Skip to content
Register Sign in Wishlist
Look Inside The Role of Measurement in Economics

The Role of Measurement in Economics

$30.99 (C)

  • Date Published: October 2013
  • availability: Available
  • format: Paperback
  • isbn: 9781107673861

$ 30.99 (C)

Add to cart Add to wishlist

Looking for an examination copy?

If you are interested in the title for your course we can consider offering an examination copy. To register your interest please contact providing details of the course you are teaching.

Product filter button
About the Authors
  • First published in 1951, and originally delivered as the Newmarch Lectures for 1948–9, this book examines the role of measurement in obtaining and applying economic knowledge. Esteemed economist Richard Stone, who went on to win the Nobel Prize in Economics, divides his topic into four sections: questions of fact and empirical constructs; the truth or falsity of a hypothesis; the estimation of parameters; and questions of prediction. This book will be of value to anyone with an interest in economics and the development of the discipline.

    Customer reviews

    Not yet reviewed

    Be the first to review

    Review was not posted due to profanity


    , create a review

    (If you're not , sign out)

    Please enter the right captcha value
    Please enter a star rating.
    Your review must be a minimum of 12 words.

    How do you rate this item?


    Product details

    • Date Published: October 2013
    • format: Paperback
    • isbn: 9781107673861
    • length: 94 pages
    • dimensions: 244 x 170 x 5 mm
    • weight: 0.17kg
    • availability: Available
  • Table of Contents

    List of tables
    List of diagrams
    Part I. Introduction:
    1. Newmarch and the progress of statistical inquiry
    2. Economics and measurement
    3. Four types of question in economics
    Part II. Four Aspects of the Problem of Measurement:
    4. Facts and empirical constructs
    5. Deductively formulated theories and their verification
    6. Postulates for the theory of choice
    7. The estimation of parameters
    8. The nature of prediction
    9. A simple model
    10. The development of a linear model over time
    11. Prediction and economic policy
    12. Practical objections to exact models
    13. Prediction from static models
    Part III. Some Illustrations of the Problems of Measurement:
    14. Social Accounting
    15. The three forms of economic activity
    16. Transactions in the British economy in 1948: an example
    17. The derivation of the example from published sources
    18. The structure of transactions and some important national aggregates
    19. The group structure of transactions
    20. Systems of transactions from the viewpoint of accountancy
    21. Statistical design in social accounting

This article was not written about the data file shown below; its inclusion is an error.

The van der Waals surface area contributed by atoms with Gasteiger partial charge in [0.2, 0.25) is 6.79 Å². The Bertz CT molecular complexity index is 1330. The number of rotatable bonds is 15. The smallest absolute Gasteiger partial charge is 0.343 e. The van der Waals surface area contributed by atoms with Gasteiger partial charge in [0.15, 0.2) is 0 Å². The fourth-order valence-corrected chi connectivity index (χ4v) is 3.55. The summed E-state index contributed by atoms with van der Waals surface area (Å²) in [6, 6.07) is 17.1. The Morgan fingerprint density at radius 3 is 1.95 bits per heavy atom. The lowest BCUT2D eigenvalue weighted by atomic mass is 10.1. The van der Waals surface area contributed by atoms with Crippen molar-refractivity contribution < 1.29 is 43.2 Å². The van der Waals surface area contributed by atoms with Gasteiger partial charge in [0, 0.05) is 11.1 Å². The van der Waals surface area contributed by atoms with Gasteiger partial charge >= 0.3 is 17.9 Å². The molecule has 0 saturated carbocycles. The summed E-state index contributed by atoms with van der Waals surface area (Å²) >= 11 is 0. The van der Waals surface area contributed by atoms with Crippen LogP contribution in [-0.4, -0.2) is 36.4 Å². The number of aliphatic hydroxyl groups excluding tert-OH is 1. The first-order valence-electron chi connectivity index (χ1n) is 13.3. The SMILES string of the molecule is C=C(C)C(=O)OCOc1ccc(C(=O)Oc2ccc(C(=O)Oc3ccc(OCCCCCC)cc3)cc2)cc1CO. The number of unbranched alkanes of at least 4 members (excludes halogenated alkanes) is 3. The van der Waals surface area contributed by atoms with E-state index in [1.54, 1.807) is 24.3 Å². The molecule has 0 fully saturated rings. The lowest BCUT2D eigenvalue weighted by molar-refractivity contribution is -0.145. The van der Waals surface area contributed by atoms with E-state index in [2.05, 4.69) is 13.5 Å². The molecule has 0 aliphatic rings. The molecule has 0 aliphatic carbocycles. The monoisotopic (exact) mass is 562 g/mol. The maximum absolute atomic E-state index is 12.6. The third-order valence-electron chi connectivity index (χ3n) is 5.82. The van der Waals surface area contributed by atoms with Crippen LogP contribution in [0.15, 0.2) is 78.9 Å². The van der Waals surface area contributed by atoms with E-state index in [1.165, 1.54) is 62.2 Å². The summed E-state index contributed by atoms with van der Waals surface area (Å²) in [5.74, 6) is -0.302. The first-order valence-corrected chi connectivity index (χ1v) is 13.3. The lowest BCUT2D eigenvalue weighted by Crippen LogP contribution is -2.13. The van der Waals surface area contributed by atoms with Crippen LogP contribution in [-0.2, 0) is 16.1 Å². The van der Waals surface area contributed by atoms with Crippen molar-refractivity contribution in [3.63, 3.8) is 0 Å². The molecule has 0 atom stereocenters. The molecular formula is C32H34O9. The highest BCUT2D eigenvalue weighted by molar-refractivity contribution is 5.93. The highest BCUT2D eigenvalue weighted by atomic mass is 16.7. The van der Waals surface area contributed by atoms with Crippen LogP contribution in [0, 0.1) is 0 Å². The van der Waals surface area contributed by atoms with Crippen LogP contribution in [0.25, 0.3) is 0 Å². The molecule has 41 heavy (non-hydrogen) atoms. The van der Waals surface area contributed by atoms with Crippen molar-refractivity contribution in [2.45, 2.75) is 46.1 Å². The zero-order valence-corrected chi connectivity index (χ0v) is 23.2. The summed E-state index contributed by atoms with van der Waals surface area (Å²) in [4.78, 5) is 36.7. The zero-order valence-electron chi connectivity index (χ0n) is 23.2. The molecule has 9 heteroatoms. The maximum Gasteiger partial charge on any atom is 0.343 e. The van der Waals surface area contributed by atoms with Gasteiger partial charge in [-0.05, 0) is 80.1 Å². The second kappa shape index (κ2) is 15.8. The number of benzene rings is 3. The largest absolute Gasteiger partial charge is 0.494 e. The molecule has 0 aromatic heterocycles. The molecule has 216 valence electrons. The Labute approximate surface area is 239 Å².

22. Market demand from the viewpoint of economic theory
    23. Other influences to be taken into account
    24. The formulation of market demand relationships
    25. Statistical problems
    26. Demand analyses for the United Kingdom
    27. Demand analyses for the United States of America
    28. The sources used in the American analyses
    29. Concluding remarks.

  • Resources for

    The Role of Measurement in Economics

    Richard Stone

    General Resources

    Find resources associated with this title

    Type Name Unlocked * Format Size

    Showing of

    Back to top

    This title is supported by one or more locked resources. Access to locked resources is granted exclusively by Cambridge University Press to instructors whose faculty status has been verified. To gain access to locked resources, instructors should sign in to or register for a Cambridge user account.

    Please use locked resources responsibly and exercise your professional discretion when choosing how you share these materials with your students. Other instructors may wish to use locked resources for assessment purposes and their usefulness is undermined when the source files (for example, solution manuals or test banks) are shared online or via social networks.

    Supplementary resources are subject to copyright. Instructors are permitted to view, print or download these resources for use in their teaching, but may not change them or use them for commercial gain.

    If you are having problems accessing these resources please contact

  • Author

    Richard Stone

Sign In

Please sign in to access your account


Not already registered? Create an account now. ×

Sorry, this resource is locked

Please register or sign in to request access. If you are having problems accessing these resources please email

Register Sign in
Please note that this file is password protected. You will be asked to input your password on the next screen.

» Proceed

You are now leaving the Cambridge University Press website. Your eBook purchase and download will be completed by our partner Please see the permission section of the catalogue page for details of the print & copy limits on our eBooks.

Continue ×

Continue ×

Continue ×

Find content that relates to you

Join us online

This site uses cookies to improve your experience. Read more Close

Are you sure you want to delete your account?

This cannot be undone.


Thank you for your feedback which will help us improve our service.

If you requested a response, we will make sure to get back to you shortly.

Please fill in the required fields in your feedback submission.